The city of Laodicea wasn’t just rich, it was absolutely loaded. In fact, the people of Laodicea were so well off that when the city was destroyed by an earthquake and the Emperor offered to help them rebuild, they said, “No thanks, we’ve got this”!

And it looks like the church in Laodicea had a similar attitude. In v17 Jesus tells them “… you say, I am rich, I have prospered and I need nothing…” and why wouldn’t they? They lived in a wealthy and prosperous city. And do you notice – this letter doesn’t talk about persecution? On the surface, they were doing well.

But Jesus had a bombshell to drop on them: “You, are poor, blind and naked. You think you have everything, but you have nothing.”

The great irony of Laodicea’s situation is that they are the exact opposite of what they think they are. And they can’t see it! It’s their blindness to their spiritual situation that makes them think they don’t need anything.

And this complacency disgusts Jesus.

He says, “I know your works: you are neither cold nor hot. Would that you were either cold or hot! So, because you are lukewarm, and neither hot nor cold, I will spit you out of my mouth.”

Hot and cold water are good in different ways, and the Laodicean church would have known this well. Hot water from the springs in Hierapolis a few kilometres to the north would have been good for bathing in. Cold water from the springs at Colossae just down the road would have been beautifully refreshing on a hot summer’s day.

But Laodicea didn’t have its own water supply, so it had to be piped in by aqueduct. And by the time that the water got to the city, it was lukewarm. It wasn’t refreshing like the cool water at Colossae or useful like the hot springs at Hierapolis. And it was full of stuff that made it taste absolutely gross. So gross that the Romans said it was only fit for slaves!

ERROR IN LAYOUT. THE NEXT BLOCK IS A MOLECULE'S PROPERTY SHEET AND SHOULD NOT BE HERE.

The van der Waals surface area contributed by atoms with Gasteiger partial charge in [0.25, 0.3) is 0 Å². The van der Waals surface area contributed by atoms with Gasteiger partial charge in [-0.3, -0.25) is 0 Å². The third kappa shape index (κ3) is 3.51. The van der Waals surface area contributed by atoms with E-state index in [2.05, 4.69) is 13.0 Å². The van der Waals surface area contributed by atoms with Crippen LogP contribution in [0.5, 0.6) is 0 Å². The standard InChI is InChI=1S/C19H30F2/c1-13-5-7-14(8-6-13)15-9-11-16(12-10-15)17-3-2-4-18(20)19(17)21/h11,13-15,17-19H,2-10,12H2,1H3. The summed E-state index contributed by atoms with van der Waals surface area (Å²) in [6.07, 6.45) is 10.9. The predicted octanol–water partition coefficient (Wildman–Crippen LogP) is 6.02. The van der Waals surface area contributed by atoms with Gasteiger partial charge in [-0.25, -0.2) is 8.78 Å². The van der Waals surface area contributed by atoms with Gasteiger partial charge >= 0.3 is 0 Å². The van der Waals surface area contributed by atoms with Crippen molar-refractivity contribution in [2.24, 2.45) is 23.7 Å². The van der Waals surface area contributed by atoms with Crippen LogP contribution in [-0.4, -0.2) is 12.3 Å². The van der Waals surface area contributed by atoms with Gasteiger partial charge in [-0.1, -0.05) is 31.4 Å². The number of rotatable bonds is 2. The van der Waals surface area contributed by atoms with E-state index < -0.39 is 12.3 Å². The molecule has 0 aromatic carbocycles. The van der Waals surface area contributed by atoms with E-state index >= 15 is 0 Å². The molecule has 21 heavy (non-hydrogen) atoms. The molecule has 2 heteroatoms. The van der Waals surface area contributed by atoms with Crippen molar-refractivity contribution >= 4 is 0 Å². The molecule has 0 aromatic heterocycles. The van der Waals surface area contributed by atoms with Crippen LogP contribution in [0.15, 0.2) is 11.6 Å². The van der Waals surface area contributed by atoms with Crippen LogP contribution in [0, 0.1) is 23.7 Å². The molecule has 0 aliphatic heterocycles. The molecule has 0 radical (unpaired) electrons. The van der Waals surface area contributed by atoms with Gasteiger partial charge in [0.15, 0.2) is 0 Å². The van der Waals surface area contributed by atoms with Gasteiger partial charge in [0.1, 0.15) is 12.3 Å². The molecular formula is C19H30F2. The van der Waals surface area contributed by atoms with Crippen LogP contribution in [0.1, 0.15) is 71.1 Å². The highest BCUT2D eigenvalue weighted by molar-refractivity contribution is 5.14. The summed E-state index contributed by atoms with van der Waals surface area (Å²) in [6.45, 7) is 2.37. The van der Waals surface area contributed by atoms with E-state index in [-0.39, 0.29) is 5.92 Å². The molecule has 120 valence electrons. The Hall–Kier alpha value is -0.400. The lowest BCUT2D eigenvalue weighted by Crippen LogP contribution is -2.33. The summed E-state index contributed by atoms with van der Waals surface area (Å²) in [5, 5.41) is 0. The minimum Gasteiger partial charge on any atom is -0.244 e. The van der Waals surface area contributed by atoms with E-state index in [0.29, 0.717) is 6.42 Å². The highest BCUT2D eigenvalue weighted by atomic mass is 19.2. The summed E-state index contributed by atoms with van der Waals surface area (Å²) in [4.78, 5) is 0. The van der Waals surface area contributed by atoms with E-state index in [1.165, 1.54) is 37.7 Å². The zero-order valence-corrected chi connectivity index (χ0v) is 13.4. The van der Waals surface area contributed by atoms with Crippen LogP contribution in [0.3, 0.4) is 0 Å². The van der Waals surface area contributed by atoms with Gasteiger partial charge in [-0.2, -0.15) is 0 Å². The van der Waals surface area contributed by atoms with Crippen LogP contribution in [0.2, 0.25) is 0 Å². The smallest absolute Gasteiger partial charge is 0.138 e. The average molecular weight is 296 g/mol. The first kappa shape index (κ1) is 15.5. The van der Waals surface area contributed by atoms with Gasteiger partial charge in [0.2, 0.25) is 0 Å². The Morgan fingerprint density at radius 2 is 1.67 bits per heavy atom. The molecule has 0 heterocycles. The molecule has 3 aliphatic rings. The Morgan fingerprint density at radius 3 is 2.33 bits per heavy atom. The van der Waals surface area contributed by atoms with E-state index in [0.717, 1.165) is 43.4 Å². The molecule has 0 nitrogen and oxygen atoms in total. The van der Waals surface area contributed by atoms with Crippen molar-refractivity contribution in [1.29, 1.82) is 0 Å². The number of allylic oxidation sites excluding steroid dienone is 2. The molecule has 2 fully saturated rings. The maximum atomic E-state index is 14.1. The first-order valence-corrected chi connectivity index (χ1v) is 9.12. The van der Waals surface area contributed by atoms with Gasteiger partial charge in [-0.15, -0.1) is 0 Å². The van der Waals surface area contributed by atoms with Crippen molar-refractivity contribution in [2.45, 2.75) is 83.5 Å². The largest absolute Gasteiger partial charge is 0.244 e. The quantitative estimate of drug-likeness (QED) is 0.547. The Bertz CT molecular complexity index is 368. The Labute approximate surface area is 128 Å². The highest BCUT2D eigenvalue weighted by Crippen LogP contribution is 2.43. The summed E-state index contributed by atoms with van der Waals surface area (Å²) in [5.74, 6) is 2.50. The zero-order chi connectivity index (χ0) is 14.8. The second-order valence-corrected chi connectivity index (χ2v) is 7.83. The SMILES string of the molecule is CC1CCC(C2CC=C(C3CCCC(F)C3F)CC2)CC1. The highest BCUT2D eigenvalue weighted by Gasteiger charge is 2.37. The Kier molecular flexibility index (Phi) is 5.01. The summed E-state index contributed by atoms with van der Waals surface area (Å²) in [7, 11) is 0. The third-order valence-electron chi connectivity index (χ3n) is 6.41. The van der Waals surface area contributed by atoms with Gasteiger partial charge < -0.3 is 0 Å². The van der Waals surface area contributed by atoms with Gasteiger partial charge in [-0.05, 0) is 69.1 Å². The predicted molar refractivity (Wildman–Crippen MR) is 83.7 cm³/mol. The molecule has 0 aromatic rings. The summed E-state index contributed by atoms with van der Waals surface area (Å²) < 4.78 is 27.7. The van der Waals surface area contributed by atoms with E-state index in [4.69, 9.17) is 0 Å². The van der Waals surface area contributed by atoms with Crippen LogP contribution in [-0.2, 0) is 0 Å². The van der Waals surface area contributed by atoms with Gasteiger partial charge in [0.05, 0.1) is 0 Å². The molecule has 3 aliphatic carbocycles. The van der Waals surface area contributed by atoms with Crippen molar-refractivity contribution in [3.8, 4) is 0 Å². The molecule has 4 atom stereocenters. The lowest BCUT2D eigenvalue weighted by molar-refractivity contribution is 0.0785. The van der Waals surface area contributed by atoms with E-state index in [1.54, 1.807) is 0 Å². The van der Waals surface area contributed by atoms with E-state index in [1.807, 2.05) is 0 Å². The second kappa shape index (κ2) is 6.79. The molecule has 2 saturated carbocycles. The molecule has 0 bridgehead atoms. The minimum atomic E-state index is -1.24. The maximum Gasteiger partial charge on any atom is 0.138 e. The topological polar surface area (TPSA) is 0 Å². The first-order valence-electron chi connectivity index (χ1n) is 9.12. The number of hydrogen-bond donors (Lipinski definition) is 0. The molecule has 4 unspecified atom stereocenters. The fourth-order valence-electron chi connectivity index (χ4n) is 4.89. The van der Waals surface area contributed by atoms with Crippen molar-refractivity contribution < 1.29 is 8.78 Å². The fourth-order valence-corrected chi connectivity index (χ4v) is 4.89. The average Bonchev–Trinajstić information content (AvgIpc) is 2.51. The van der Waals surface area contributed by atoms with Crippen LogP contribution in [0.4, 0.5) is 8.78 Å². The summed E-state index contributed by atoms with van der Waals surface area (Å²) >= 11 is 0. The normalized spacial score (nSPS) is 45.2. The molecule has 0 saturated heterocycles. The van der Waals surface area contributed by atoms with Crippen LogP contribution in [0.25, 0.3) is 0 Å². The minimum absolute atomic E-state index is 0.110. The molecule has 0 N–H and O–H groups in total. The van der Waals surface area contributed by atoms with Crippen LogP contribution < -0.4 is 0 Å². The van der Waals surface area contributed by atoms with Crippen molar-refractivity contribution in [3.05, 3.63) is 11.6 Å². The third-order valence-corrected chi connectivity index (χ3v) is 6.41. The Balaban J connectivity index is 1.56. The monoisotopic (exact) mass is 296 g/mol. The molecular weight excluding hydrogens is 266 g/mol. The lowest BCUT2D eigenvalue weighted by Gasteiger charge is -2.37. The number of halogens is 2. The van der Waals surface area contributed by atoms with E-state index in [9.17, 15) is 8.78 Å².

That’s why Jesus says, “I will spit you out of My mouth!” He’s saying that they were as foul and unusable to Him as their tepid water was to them. Their smugness and self-satisfaction made them indifferent to Him, and it makes Him sick.

It sickens Jesus that the church He has died and risen for has a relationship towards Him that could be described as: Meh.

Jesus isn’t being needy and whiney. He starts the letter by describing Himself as “the Amen, the faithful and true witness” [v14b]. He is the embodiment of God’s faithfulness and truthfulness. He sees things as they really are, and He doesn’t lie about it.

And Jesus will not pull His punches when it comes to challenging this complacent church. If they stay like this, He will reject them.

Because what can He do with a church that doesn’t love Him? That doesn’t listen to Him?

He is being so severe because this is so important. Jesus wants a Church that loves Him with all her heart, soul, mind and strength (Deuteronomy 6:5; Matthew 22:37), because true worship and obedience to Him only comes from loving Him above all else.

If we find ourselves in a similar situation to the church in Laodicea – if we have plenty, if we are in a comfortable place and are enjoying life going well – we need to ask: are we as healthy on the inside as we look on the outside?

I’m not saying that good things like health and wealth are bad in themselves – after all, God provides good things for us to enjoy. But we can’t assume that doing well for ourselves on the surface means that our hearts are in the right place.